In Ireland, the switching process is done directly between the suppliers. You, as a consumer, only need to provide your information to the new supplier. This means that there will not be any awkward or embarrassing phone call or email to your existing supplier notifying them that you are leaving them. The new supplier will advise the old supplier of the switch and set up billing and payments.

Consumers need to be savvy and check several factors before switching. For example, they may be tempted by a generous cash-back offer, but the unit price for electricity may be higher than their current provider’s. If a household uses a lot of electricity, the unit price is the main factor to consider because the amount of cash back may not be enough to offset running costs.

Also, some contracts fix the energy tariff at a capped rate for a limited time—for example, one year—after which unit prices can go up. It is useful to consider whether it’s worth getting into a new contract with a time-limited discount in which tariffs are kept at a lower unit price only for an initial one or two years but will rise afterwards. In this case, are you prepared to switch again (as long as there are no cancellation fees), or are you better off choosing a different type of contract?

It is important to check online reviews of available suppliers. Sometimes, attractive introductory discounts can mask problems within an organisation—for example, below-average customer service or inaccuracies in the billing process.

Suppliers should offer a cooling-off period—in other words, a time window (for example, 14 days) during which consumers can change their minds about switching to a new contract. This can be useful in cases when a new offer becomes available from a different company that may suit your needs better.

Is Switching Energy Providers Worth It?

Switching energy suppliers and getting cheaper bills can pay off in the long term so long as you evaluate all the factors related to switching, particularly tariffs and customer service.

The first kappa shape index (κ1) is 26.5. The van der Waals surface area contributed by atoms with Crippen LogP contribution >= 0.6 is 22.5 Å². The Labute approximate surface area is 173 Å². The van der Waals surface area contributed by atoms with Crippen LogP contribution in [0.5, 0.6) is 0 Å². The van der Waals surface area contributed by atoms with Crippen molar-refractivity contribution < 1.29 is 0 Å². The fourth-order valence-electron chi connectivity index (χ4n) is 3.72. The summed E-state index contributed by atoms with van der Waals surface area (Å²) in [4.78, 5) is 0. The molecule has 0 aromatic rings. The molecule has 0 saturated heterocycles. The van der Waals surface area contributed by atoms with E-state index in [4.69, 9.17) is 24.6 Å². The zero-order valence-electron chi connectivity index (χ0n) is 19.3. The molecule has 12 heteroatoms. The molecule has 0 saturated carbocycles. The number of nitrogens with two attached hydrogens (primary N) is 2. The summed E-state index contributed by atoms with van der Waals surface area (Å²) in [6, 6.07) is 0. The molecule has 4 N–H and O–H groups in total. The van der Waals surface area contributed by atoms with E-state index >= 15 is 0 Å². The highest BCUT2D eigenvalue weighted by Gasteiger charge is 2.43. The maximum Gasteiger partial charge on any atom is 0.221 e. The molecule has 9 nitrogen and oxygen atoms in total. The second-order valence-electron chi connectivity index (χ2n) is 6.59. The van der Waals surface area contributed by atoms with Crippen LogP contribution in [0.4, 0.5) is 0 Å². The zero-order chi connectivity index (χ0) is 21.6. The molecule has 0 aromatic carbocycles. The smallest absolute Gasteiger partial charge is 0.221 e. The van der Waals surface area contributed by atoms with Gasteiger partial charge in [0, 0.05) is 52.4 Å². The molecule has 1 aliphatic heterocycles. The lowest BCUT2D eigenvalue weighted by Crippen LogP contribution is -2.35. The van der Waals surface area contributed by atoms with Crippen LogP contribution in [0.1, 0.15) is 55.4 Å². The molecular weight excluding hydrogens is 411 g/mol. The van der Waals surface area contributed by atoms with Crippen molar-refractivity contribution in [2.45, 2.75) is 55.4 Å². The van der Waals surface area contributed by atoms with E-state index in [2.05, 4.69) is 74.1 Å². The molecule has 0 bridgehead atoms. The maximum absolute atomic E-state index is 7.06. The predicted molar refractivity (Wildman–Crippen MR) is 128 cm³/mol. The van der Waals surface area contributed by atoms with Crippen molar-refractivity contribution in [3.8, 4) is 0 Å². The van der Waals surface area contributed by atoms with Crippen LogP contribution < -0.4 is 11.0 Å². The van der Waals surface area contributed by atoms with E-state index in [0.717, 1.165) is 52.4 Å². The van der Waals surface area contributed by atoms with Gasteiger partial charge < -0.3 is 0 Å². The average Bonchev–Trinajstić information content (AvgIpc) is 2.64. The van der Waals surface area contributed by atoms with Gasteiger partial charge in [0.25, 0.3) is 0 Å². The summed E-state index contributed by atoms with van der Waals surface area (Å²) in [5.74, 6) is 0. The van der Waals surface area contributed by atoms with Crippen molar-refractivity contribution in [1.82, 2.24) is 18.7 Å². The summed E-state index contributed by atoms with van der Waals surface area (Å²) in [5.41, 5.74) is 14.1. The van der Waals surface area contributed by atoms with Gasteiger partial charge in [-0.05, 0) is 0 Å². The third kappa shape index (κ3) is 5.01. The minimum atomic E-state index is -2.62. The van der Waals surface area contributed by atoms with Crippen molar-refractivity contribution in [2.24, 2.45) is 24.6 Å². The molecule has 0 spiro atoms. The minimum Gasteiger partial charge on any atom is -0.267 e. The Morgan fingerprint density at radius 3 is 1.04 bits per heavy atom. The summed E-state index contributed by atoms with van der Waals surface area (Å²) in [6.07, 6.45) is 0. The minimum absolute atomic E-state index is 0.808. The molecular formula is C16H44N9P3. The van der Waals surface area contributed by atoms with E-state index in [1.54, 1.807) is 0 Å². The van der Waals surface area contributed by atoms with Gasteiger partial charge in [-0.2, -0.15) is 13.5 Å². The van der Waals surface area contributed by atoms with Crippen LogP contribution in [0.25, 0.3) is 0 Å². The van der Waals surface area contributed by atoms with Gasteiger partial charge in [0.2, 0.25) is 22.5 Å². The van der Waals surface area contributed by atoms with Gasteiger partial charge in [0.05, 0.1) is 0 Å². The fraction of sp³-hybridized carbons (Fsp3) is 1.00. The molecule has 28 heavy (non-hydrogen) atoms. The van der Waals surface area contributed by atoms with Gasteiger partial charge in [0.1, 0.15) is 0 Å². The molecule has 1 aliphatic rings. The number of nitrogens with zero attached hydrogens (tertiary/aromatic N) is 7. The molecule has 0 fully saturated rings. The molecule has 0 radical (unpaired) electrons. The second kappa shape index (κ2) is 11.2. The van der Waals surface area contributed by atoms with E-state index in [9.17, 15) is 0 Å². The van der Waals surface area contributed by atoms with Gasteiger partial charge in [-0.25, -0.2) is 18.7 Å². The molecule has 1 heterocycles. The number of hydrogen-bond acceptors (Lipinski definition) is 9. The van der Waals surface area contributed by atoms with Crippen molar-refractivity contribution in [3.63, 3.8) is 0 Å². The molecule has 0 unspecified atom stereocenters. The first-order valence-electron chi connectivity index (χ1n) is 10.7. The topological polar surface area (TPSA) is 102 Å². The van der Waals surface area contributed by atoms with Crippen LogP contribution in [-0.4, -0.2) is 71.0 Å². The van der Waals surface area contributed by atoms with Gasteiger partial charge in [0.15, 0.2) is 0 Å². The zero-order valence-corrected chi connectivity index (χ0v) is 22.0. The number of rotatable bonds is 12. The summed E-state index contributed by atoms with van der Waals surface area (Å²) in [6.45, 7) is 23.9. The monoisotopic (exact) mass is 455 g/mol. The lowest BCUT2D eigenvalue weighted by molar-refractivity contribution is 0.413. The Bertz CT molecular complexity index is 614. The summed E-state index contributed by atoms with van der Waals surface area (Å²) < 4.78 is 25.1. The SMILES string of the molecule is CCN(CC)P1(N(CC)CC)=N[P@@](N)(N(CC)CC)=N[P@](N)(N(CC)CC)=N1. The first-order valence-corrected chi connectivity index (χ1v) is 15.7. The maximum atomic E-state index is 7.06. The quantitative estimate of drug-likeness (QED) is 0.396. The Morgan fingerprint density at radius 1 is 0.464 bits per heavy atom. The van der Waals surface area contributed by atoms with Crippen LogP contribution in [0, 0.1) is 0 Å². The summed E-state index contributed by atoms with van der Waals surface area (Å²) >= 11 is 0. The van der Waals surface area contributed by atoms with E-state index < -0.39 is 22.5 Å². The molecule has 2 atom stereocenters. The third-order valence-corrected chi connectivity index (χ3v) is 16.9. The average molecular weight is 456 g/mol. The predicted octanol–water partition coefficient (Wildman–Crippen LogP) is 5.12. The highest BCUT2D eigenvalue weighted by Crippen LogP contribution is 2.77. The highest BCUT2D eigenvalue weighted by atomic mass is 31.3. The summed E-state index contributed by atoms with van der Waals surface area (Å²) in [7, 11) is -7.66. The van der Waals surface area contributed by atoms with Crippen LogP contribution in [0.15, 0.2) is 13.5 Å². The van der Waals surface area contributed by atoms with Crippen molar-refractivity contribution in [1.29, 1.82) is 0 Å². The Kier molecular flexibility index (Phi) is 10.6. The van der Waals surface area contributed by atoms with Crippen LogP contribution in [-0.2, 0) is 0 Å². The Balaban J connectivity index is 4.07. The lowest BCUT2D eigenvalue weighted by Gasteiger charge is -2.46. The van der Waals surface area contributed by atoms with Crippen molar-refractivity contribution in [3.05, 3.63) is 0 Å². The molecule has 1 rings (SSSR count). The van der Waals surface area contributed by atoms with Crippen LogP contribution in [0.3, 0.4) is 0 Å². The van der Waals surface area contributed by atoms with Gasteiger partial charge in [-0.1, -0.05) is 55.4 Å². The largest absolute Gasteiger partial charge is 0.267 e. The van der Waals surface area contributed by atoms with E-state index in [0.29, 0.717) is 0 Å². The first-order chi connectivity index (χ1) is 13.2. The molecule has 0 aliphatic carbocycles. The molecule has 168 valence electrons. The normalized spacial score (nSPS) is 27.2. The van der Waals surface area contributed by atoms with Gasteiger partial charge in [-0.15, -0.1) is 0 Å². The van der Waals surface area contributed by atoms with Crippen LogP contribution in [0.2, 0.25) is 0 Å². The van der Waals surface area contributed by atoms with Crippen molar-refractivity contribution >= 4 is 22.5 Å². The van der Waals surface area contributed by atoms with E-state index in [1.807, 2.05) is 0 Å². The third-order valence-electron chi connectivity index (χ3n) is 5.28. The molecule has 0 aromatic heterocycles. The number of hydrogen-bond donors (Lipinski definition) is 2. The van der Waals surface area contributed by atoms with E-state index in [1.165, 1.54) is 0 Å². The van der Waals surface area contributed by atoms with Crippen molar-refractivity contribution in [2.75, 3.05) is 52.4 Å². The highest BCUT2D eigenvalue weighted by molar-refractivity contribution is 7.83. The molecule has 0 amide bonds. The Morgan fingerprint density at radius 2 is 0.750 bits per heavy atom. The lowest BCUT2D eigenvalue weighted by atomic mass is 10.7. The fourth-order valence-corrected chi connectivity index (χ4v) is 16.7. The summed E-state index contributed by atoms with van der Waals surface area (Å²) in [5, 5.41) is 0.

This content is accurate and true to the best of the author’s knowledge and is not meant to substitute for formal and individualized advice from a qualified professional.

© 2021 Paola Bassanese

Comments

Paola Bassanese (author) from Ireland on September 21, 2021:

@elaine Thank you so much for your comment, glad to hear you have managed to save money on bills, too!

Paola Bassanese (author) from Ireland on September 21, 2021:

@umesh Thank you for your feedback, yes some countries have more regulations about the energy market and therefore it is unlikely they have a competitive market. Good point about upgrading the light bulbs.

Elaine Byers on September 21, 2021:

Yes I just switched for the first time this year, it's the only way to help keep bills down! Great article!

Umesh Chandra Bhatt from Kharghar, Navi Mumbai, India on September 21, 2021:

We have limited energy suppliers in India so we do not have much such choices but what we do is replace the old bulbs and tube lights with LED type new generation bulbs to save on energy. You might also be doing that in addition to the switching as you mentioned.

Paola Bassanese (author) from Ireland on September 21, 2021:

Thank you for reading Liz and for sharing your experience. I have switched several times both in the UK and Ireland, as long as you know when it's the right time to switch to avoid penalties it usually works out cheaper in the end.

Liz Westwood from UK on September 21, 2021:

We tend to switch quite regularly. Typically I have observed that energy companies lure new customers in with the offer of low monthly payments. It is not long though before these rise steeply. This is an interesting and helpful article.